Review: Singin’ In The Rain (CATS Mainstage)

Cats Mainstage performs the hit musical Singin’ In the Rain at Theatre Passe Muraille in Toronto from December 15 to 18, 2011.

When I heard this production would be playing, my first worries were could this play be pulled off by such a young cast? And could they fake rain inside the theatre?

Cats Mainstage pulled this musical off with great gusto on Thursday’s opening night. The music was beautiful, the actors were a delight, and there was real rain onstage!

Singin’ In The Rain is a classic and although it’s tough for us older folk to imagine a 15-year-old David Klein filling the shoes of Gene Kelly, he does an admirable job. He’s a strong singer and has great poise when he moves around onstage. I want to know how he danced so well in the rain without slipping!

Charlotte Miller played the squeaky-voiced, self-absorbed silent film star Lina Lamont, but it was hard to hate her because of the charm, and playfulness she put into the role. Her “What’s Wrong With Me” was super spunky and fun.

Sara Davis plays Kathy Seldon, the girl who dubs over Lina Lamont’s chipmunk voice. She is a wonderful singer and suits the bubbly innocence of her character. Her version of “You Are My Lucky Star” showcased excellent vulnerability and she seems to always add chemistry with whoever else is onstage with her.

I was most impressed by how funny all the actors were. Lizzie Moffatt as Dora Bayley, Tommy Amoroso as Roscoe Dexter, and Paul Ashkenas as Cosmo Brown really shined in their comic roles. Moffatt, who played a movie premiere commentator of sorts, took a page right of Joan Rivers’ book. Amoroso played the sarcastic director with wit and depth – his facial expressions in reaction to Lina Lamott’s character were just to die for.

Ashkenas was hilarious and adorable in his solo “Make ‘Em Laugh”, and again in “Moses Supposes” alongside David Klein and Mateo Lewis – they make a great trio. His physical comedy really did make me smile and laugh. Mateo Lewis played the diction coach, and his acting was just spot-on – a very good diction coach indeed! I remember him from Urinetown and even in the short period of time between these two plays, I can see him growing older and getting even better.

I was surprised to see so many in the cast, in addition to their vocal abilities, were able to also tap dance. This was a fun sight to see as tap dancing isn’t really featured in a lot of contemporary theatre – or at least, the type of theatre I have grown accustomed to seeing these days.

The costumes are definitely one of the highlights of Cats Mainstage plays for me. They are so beautiful and detailed – well-tailored to each actor and really matching their roles. I loved the flapper girl costumes, the sailor suits, and the pink dancer costumes. They really differentiate the characters well and add a richness to the entire production. My theatre companion enjoyed watching the play and noted that the cast was young, but when they donned their costumes they looked like they were about ten years older!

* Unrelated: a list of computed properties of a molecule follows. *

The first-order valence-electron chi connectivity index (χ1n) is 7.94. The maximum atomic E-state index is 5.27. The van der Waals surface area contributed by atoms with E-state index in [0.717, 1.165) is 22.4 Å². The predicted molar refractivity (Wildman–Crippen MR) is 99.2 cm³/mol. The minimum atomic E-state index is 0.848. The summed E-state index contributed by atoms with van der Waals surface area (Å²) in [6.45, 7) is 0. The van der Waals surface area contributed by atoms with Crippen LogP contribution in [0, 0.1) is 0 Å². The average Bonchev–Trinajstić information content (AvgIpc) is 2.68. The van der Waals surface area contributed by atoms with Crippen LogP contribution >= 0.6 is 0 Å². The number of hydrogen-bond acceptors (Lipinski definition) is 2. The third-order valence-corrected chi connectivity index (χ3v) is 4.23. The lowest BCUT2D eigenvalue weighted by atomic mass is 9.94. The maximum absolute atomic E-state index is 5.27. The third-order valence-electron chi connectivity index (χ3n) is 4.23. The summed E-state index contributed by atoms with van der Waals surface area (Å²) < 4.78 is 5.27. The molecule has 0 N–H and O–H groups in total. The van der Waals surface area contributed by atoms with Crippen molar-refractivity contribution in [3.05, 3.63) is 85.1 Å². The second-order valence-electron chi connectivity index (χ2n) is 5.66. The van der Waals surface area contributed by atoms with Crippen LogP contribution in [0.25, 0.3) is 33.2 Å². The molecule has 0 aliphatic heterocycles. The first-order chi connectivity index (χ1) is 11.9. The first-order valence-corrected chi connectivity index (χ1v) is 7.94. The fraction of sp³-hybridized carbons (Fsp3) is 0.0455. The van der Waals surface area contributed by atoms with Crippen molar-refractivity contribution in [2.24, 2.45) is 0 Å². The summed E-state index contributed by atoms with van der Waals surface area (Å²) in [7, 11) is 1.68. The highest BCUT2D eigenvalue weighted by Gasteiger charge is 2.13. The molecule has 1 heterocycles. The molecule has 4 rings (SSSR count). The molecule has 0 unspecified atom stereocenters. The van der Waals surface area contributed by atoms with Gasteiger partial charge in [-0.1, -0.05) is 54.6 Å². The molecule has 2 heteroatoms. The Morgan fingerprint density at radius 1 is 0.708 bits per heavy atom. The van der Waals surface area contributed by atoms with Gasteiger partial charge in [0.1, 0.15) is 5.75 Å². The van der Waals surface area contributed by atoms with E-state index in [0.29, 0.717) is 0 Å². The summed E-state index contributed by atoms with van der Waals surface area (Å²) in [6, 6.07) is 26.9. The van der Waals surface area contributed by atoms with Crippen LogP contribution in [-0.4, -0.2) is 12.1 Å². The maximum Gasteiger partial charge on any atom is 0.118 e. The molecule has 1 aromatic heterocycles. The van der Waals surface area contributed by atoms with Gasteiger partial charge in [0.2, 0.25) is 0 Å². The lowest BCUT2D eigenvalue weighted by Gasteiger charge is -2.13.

One of the scenes that stood out to me the most was when a singer dressed in a white tuxedo, played by Reeve Kako, starts to sing “Beautiful Girl” with a bevy of flapper girls surrounding him. He was an excellent singer as well, and I was sad I didn’t get to hear more of him. This scene was very visually stunning and classic.

Compared to their Urinetown show, I think this show showcased more of a range of talents – singing, tap, dance and comedy – whereas Urinetown focused more on singing. The shows have different appeal but are both wonderful to watch. I really love hearing them sing as one big ensemble. I noticed a lady behind me was dabbing her eyes at the final scene – their voices all melded together into one, it is just really something beautiful.

You should definitely watch this show if you have time this week. Every actor in this cast, from the Tourists to the Assistant Directors, are amazingly talented and bring something unique to the table. There’s no doubt in my mind that the members of this production will be a vital part of the Toronto theatre community for years to come.

Details:

  • Singin’ In The Rain is playing at Theatre Passe Muraille (16 Ryerson Ave.) through December 18, 2011
  • Shows run Thursday to Saturday at 7:30 pm with additional matinees on Saturday and Sunday at 1:30 pm
  • Tickets are $30 for general admission and $15 for students with valid ID.
  • Tickets are available by phone at 416-504-7529, in person at the box office or online at http://www.catsmainstage.com/tickets/.

Photo taken by Stephen Freedman.

3 thoughts on “Review: Singin’ In The Rain (CATS Mainstage)”

  1. why is it that the group ,the rest of the cast never get a mansion.espasialy that they make the main ones shine.yes ,we have stars,but the others should be talk about as well.it would be fare for all the tallents on stage..even if a few of them will make it ……..

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